NEWTOWN SQUARE, Pa. — An heir to the Du Pont & Co. chemical fortune shot an Olympic wrestler to death Friday, police said, then holed up inside his mansion as SWAT team members converged on his estate.
Police said John E. du Pont was heavily armed and had barricaded himself alone inside a bedroom of his mansion in suburban Philadelphia. Three female friends who had been talking with him inside gave up and left at about 7:30 p.m., police said.
"John du Pont is a marksman, and he has an arsenal," said Police Sgt. Brian McNeill.
Dave Schultz, 36, was shot once in the arm and twice in the chest shortly before 3 p.m., and pronounced dead at Mercy Haverford Hospital, police said.
Officers from at least 10 departments and two SWAT teams converged on the estate Friday night and surrounded the house. Officers were negotiating with Du Pont by cellular phone, police said.
Schultz was among the best-known amateur wrestlers in the country. He won the 1983 world championship and the 163-pound freestyle gold medal at the 1984 Olympics. He won seven world-level freestyle medals overall.
A wrestling coach for Du Pont's club team, Schultz was ranked first in the country in his weight class and was working on a comeback, training for the Olympic Games in Atlanta.
"He was considered a top hopeful for the 1996 team," USA Wrestling spokesman Gary Abbott said. "If the Olympics were today, he'd be the guy." Olympic trials are scheduled for June.
Abbott said he was unaware of any rift between Du Pont and Schultz.
Du Pont, who is in his late 50s, is a great-great grandson of E.I. du Pont, the French-born industrialist who founded the chemical company. He is one of hundreds of heirs to the family fortune.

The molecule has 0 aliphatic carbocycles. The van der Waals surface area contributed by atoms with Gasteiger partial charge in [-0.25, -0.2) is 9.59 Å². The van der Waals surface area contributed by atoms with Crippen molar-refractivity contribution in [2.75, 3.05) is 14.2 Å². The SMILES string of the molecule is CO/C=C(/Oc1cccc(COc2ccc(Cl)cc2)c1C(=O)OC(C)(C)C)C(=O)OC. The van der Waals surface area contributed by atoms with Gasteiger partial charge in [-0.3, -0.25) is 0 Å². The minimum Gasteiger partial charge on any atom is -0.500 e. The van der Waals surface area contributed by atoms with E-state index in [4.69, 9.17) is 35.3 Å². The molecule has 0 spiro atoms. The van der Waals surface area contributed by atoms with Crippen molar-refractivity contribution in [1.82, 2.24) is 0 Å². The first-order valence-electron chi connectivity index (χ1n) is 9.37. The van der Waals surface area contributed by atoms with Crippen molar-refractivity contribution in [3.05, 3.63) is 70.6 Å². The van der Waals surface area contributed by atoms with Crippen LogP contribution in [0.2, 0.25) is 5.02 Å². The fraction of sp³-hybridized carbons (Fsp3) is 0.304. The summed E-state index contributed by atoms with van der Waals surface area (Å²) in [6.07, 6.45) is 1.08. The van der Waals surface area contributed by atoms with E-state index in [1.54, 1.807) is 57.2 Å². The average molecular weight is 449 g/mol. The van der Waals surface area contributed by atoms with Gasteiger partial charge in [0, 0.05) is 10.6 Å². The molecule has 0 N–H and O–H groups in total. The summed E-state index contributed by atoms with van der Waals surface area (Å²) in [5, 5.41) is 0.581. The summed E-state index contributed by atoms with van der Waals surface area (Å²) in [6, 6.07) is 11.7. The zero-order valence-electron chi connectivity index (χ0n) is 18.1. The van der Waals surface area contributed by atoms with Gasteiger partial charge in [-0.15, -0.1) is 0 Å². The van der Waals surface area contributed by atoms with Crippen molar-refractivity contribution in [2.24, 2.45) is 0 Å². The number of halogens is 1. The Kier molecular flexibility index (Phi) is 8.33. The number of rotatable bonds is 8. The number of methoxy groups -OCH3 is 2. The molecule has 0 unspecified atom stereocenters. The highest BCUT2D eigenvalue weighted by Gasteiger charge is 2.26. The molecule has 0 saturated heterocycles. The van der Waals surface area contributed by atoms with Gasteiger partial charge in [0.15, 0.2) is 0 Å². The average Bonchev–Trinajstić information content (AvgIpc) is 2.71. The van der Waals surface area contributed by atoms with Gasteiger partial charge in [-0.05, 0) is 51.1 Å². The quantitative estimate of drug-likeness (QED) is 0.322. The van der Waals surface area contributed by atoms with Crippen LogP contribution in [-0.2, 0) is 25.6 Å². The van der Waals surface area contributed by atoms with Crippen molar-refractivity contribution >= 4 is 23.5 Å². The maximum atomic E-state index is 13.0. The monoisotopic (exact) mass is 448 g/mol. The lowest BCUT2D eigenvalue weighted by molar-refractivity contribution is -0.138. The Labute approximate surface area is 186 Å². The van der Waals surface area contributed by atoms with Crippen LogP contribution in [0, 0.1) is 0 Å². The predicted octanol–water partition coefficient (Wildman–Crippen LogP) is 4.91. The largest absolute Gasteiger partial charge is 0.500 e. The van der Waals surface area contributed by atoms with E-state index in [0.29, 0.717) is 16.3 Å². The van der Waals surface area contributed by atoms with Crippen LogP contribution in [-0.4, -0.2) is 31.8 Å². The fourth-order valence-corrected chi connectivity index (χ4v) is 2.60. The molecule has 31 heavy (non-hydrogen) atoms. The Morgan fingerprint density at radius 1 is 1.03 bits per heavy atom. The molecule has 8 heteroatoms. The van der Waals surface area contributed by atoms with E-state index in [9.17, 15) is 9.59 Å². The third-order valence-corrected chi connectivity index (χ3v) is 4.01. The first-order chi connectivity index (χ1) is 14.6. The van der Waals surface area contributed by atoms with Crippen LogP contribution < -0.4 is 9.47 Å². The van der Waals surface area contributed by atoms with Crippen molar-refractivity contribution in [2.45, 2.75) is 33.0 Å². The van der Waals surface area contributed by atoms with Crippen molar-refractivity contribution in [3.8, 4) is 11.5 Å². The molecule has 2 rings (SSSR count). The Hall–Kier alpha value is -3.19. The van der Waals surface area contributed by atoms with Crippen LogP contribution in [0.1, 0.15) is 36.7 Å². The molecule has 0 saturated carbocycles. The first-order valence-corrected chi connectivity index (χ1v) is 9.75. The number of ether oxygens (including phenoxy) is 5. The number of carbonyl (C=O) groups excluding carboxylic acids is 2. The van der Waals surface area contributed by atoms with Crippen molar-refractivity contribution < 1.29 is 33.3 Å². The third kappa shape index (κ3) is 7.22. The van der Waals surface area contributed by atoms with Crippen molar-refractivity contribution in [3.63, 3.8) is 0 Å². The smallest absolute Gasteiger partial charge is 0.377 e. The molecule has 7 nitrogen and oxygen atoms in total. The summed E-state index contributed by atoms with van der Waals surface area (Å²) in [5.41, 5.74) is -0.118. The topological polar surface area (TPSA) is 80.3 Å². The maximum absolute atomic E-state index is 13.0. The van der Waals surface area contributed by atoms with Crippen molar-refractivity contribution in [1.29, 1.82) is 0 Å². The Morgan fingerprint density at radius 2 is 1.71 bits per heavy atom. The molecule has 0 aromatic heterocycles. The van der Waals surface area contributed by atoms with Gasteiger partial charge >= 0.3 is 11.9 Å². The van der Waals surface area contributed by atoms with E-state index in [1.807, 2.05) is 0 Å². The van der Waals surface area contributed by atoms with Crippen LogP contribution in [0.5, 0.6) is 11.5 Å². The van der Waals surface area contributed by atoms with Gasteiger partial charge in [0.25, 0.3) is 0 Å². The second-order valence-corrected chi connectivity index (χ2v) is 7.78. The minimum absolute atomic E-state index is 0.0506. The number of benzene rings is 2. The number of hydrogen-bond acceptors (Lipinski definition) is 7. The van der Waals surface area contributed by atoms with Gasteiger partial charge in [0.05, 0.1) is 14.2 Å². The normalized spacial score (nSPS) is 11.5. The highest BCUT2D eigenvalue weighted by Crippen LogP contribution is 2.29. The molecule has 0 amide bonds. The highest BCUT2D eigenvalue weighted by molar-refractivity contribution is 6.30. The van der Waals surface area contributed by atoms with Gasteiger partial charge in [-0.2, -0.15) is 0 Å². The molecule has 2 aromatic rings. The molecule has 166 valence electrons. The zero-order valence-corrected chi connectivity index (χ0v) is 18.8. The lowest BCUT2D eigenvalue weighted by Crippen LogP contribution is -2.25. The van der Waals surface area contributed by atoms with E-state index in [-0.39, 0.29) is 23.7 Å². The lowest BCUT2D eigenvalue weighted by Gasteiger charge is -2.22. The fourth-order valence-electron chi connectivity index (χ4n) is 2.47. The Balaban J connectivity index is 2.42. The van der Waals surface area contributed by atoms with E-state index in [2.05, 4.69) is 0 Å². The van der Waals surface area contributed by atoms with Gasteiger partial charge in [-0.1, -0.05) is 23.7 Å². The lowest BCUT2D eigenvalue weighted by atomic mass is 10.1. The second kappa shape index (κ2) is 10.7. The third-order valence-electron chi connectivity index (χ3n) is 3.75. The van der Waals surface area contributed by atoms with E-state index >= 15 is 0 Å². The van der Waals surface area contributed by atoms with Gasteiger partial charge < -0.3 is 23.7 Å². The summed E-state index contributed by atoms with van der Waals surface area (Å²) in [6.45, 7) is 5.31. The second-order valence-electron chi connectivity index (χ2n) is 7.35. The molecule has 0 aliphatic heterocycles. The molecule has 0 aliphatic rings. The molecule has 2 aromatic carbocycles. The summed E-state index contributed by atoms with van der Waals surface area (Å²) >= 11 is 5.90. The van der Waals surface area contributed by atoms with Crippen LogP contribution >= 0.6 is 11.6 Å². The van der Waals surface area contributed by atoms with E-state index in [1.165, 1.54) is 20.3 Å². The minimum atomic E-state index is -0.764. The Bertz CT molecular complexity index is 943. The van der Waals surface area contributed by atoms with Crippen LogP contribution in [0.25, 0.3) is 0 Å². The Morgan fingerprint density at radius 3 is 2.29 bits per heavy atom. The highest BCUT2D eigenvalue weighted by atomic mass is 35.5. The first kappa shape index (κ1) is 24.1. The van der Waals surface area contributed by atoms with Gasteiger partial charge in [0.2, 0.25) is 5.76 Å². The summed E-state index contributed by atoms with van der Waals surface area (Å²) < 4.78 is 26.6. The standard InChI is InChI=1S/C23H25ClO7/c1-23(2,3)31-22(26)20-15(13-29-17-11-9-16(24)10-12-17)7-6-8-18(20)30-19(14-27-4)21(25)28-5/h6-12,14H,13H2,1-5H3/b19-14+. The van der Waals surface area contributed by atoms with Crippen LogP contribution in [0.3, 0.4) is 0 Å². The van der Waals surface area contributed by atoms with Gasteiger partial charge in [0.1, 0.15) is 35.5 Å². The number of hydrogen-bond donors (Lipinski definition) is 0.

Although unmarried and not known to have children, Du Pont told the Philadelphia Inquirer that he paid for the college education of 100 students and gets Father's Day cards from some of his athletes.
"He's an interesting fellow," said Michael Piroff, who lives across the street from the estate. "He'd stroll around in his bathrobe. I wasn't surprised [by the shooting]. He just seemed very eccentric."
Du Pont, himself a wrestler in masters competitions, told the paper in 1991 that his family disapproved of the sport.
"Wrestling was thought to be the sport of ruffians," Du Pont told the Inquirer. "Someone of society, like John du Pont, should not wrestle. It wasn't a country-club sport."
In 1986, Du Pont founded a wrestling program at nearby Villanova University, funding student scholarships, paying the coaching staff and naming himself head coach. Two years later, Villanova dropped the program when the school and other coaches failed to resolve control issues.
In 1989, Du Pont built the 14,000-square-foot Foxcatcher National Training Center in Newtown Square and recruited Olympic-caliber wrestlers worldwide, some of whom live year-round on the 800-acre estate, about 13 miles west of Philadelphia in an exclusive section of rural Delaware County.
Du Pont also contributes about $500,000 a year to USA Wrestling, the governing body that runs the Olympic team.
Schultz was the nation's top wrestler at 163 pounds during the past three years, placing second in the world in 1993, seventh in 1994 and fifth in 1995, when he also was a member of the U.S. team that won the World Cup of Freestyle Wrestling.
Schultz, a native of Palo Alto, wrestled at the University of Oklahoma in 1981 and 1982, winning the Big Eight title in '81 and the NCAA championship at 167 pounds in '82.